What emerges in the novel is a man who casts a big shadow and who corrupts everything he touches. In response to Noboru Wataya’s “rocks and garbage” speech, Toru responds with a parable that pretty accurately describes the Trump’s world—and what America itself could become if Trump were to be elected president:
“Do you know the story of the monkeys of the shitty island?” I asked Noboru Wataya.
He shook his head, with no sign of interest. “Never heard of it.”
“Somewhere, far, far away, there’s a shitty island. An island without a name. An island not worth giving a name. A shitty island with a shitty shape. On this shitty island grow palm trees that also have shitty shapes. And the palm trees produce coconuts that give off a shitty smell. Shitty monkeys live in the trees, and they love to eat those shitty-smelling coconuts, after which they shit the world’s foulest shit. The shit falls on the ground and builds up shitty mounds, making the shitty palm trees that grow on them even shittier. It’s an endless cycle.”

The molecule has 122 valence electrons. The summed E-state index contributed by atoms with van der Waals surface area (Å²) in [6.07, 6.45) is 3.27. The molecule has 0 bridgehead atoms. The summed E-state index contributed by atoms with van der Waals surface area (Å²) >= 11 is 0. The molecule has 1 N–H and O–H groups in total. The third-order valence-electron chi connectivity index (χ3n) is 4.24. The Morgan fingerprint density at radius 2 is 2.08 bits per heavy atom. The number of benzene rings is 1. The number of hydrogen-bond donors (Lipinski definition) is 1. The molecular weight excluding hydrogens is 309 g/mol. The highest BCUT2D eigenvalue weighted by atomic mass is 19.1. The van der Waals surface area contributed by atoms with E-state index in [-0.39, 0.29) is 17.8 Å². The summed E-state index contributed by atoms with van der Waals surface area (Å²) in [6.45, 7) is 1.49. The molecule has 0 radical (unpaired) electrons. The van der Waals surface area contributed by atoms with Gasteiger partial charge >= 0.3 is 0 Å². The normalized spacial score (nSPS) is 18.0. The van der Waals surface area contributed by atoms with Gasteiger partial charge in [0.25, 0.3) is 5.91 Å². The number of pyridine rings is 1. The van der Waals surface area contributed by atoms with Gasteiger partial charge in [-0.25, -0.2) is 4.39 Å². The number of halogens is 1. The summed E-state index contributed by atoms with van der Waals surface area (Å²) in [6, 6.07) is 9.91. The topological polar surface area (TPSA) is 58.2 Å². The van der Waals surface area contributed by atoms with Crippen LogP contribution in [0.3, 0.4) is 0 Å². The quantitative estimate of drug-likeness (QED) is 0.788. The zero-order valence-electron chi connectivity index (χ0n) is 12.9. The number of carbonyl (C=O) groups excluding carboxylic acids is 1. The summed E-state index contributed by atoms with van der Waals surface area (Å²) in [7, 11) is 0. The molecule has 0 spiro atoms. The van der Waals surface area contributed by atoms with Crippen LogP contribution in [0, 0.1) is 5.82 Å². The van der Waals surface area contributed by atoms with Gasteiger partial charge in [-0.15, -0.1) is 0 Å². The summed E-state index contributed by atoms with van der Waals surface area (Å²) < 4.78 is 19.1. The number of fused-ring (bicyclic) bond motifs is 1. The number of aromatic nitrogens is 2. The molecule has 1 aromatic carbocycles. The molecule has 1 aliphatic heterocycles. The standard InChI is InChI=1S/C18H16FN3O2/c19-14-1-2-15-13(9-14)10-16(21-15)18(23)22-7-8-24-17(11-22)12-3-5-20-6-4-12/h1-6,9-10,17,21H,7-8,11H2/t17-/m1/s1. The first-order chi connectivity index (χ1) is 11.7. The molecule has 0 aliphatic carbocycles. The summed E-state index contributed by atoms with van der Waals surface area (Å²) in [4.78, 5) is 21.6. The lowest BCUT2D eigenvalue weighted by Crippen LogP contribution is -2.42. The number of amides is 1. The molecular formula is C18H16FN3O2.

I drank the rest of my coffee.
“As I sat here looking at you,” I continued, I suddenly remembered the story of this shitty island. What I’m trying to say is this: A certain kind of shittiness, a certain kind of stagnation, a certain kind of darkness, goes on propagating itself with its own power in his own-self-contained cycle. And once it passes a certain point, no one can stop it—even if the person himself wants to stop it.”
I’m still trying to figure out Murakami’s antidote to the Noboru Watayas in the world and within ourselves. When I teach works of inner monstrosity–such as, say, Beowulf–I tell my students to pay close attention, not just to the monsters, but to what it takes to defeat the monsters. In Wind-Up Bird Chronicle, Toru must undergo an inner journey, guided by the love of his wife, to confront and overcome Noboru Wataya. There is meditation involved, along with a centering of and belief in the self, a refusal to be taken in by appearances, and dedication to saving another person. But that’s all a bit vague. When I gain further understanding, I’ll share it with you.
After all, if Toru Okada offers us a convincing way to defeat the Noboru Wataya who is the presumptive GOP nominee, we need to know what it is.